Like a Lucio Fulci film, says Marc O’Callaghan, aka Coàgul, of the two songs on his cassette Janitor, “their music aspires to open the gates of heaven and hell”. And even though, as with the Italian horror film director, you might think it has more to do with hell than with heaven, he is right to a degree. To continue with the cinematographic similes, this Catalan’s songs could be the soundtrack for the wildest works of Shinya Tsukamoto; like the films of the father of cinematographic cyberpunk, Coàgul is art of noise, electronic and industrial sounds of demolition, and reflections from the beyond of a viscerality that explodes in your face. In short, O’Callaghan puts the soundtrack to the everyday lives we live in a dehumanized industrial and technological society. And it manages to be a furious, highly personal warning cry to awaken us all from lethargy.

Marc O’Callaghan (Coàgul) © Joan Teixidor

Una Bèstia Incontrolable

Una Bèstia Incontrolable are one of those groups that cross borders, both mental and physical. They’ve already toured in the US, where they’re hailed as heroes of the rawest, most primitive punk. But actually, that’s the least of it; the Catalans are just as good on either side of the pond. On this shore, we get to see them in squats, social centres and venues that have seen fit to weather their sonic storms. Storms that crystallized a few months back with the release of their first official disc, Observant com el món es destrueix, an album full of fury, rage and noise, like their concerts, comprising nine songs that deliver a kick to the gut. Not the kind of kick that leaves you doubled over, the kind that is a call to action, to do something in this world that seems to be on its way to hell in a hand basket. The intellectual and musical discourse of Una Bèstia Incontrolable is not cryptic, and after the initial overdose of decibels and the shock it may occasion in those unfamiliar with the sound, it should open the minds of all those listeners who think that the most furious and freethinking atavistic DIY punk and hardcore are not their thing.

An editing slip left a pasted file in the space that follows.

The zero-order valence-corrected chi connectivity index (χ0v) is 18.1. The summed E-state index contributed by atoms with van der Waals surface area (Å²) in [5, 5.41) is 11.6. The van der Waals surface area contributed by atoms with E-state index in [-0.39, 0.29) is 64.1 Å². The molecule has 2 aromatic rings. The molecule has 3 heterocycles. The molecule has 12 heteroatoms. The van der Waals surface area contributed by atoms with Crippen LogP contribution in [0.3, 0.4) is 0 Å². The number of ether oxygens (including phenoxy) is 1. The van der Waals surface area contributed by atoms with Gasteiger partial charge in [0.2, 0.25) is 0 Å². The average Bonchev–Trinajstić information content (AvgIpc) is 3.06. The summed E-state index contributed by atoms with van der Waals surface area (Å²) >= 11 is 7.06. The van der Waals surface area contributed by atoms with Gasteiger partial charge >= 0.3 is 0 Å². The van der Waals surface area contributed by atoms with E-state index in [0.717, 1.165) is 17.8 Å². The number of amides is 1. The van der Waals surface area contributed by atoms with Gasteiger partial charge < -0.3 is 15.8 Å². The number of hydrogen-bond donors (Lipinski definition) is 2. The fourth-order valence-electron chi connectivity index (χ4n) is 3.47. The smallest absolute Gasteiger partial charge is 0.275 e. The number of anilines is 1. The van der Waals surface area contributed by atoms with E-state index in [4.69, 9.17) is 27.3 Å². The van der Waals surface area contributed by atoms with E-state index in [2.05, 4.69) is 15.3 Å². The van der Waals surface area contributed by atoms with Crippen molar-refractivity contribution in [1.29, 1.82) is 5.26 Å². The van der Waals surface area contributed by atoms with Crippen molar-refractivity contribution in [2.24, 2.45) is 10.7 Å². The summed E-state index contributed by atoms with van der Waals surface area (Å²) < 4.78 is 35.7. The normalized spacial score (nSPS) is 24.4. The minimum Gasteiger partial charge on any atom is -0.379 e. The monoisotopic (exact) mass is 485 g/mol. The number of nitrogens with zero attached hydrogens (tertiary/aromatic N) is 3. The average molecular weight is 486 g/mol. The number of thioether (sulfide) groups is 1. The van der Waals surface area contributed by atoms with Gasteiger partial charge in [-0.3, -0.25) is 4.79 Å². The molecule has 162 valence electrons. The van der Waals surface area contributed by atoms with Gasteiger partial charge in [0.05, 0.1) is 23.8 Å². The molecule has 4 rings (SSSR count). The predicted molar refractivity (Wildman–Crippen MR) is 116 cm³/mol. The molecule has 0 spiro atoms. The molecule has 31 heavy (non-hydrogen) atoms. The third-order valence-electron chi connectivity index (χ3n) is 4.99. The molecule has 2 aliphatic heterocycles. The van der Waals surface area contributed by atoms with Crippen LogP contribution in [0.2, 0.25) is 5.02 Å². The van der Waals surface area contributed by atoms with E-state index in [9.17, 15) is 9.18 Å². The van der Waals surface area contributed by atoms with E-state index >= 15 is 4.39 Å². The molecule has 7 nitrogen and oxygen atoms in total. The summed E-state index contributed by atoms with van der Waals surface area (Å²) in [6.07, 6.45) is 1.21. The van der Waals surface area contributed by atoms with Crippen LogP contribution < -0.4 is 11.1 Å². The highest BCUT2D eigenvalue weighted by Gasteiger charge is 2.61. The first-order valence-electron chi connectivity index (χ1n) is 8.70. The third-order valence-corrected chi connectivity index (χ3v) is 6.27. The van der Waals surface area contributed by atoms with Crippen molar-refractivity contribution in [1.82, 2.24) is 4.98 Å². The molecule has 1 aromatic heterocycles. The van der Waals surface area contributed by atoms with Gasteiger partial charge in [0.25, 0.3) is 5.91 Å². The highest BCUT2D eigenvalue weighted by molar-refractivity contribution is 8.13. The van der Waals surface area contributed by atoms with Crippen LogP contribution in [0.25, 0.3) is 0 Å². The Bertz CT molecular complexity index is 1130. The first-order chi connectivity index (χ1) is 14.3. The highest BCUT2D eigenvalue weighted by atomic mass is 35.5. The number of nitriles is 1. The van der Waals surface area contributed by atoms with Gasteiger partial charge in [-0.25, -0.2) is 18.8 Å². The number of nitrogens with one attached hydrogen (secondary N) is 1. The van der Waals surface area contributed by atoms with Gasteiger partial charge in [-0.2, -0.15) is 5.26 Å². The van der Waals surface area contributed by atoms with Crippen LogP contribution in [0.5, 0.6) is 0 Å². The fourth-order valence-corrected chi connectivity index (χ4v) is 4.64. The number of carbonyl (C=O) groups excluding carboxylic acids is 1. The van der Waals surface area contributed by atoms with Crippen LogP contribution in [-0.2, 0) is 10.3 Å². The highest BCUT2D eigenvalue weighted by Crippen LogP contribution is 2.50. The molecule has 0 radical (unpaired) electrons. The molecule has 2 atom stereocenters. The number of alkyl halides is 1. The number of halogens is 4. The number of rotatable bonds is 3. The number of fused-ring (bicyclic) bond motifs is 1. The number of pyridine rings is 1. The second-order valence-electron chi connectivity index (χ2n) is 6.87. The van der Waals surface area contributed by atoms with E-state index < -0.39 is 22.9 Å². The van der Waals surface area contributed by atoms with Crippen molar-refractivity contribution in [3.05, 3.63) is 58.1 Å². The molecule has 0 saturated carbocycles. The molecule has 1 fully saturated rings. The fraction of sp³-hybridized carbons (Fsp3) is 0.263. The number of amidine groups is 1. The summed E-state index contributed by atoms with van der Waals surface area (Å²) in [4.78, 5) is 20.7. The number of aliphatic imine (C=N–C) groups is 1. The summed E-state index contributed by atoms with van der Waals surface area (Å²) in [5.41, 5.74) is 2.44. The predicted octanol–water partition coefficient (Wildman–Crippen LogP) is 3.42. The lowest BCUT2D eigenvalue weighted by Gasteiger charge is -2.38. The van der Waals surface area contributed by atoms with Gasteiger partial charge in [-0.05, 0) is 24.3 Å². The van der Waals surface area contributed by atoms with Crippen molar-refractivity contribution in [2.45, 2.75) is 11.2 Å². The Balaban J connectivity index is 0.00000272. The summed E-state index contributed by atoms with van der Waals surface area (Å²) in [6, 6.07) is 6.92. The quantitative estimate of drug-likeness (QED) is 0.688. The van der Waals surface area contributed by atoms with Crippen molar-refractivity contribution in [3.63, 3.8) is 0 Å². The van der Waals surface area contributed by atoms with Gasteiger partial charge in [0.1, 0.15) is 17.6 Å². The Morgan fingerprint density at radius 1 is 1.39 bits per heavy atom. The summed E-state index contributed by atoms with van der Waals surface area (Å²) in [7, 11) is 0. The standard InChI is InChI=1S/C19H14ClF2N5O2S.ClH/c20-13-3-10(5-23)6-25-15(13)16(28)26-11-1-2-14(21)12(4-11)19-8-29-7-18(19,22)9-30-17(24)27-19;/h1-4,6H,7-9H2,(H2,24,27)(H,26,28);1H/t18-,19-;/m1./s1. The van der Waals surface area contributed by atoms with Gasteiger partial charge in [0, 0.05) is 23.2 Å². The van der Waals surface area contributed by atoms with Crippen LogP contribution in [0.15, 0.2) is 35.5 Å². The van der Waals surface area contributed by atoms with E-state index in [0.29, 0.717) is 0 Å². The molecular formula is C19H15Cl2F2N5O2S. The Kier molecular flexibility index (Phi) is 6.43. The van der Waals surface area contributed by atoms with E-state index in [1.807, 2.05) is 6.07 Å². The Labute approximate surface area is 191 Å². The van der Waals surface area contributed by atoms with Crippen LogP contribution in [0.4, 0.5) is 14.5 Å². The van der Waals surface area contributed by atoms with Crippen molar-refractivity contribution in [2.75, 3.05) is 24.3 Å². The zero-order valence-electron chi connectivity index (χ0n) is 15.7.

Closing the session is Pharmakon, the noise-neurotic project of Margaret Chardiet, a New Yorker who’s just 23 years old and already has a fair few years’ experience on the stage. She started out as Pharmakon in 2007 when she self-released her first CD-R. The child of punks and one of the figures who helped to build the multi-task space and mecca of contemporary experimentation, Red Light District (in Far Rockaway), Margaret Chardiet grew up going to punk concerts at DIY venues like ABC No Rio and C Squat, as well as going to house shows every week. Well connected with the avant-garde scene and centring on noise/improv experimentation, Margaret came into this world on the extreme edge, in terms both of music and content. Pharmakon has a supernatural stage presence and she herself describes her performances as an exorcism as she casts out her demons to confront the audience with uncomfortable feelings. We can expect an amazing, harrowing live set with invocations and diabolic cries.


The first #BCNmp7 session, An uncontrollable music, is on Thursday 6 March from 21:00 to 00:00 in the Teatre del CCCB

More information at CCCB web and @CCCBmusica Twitter account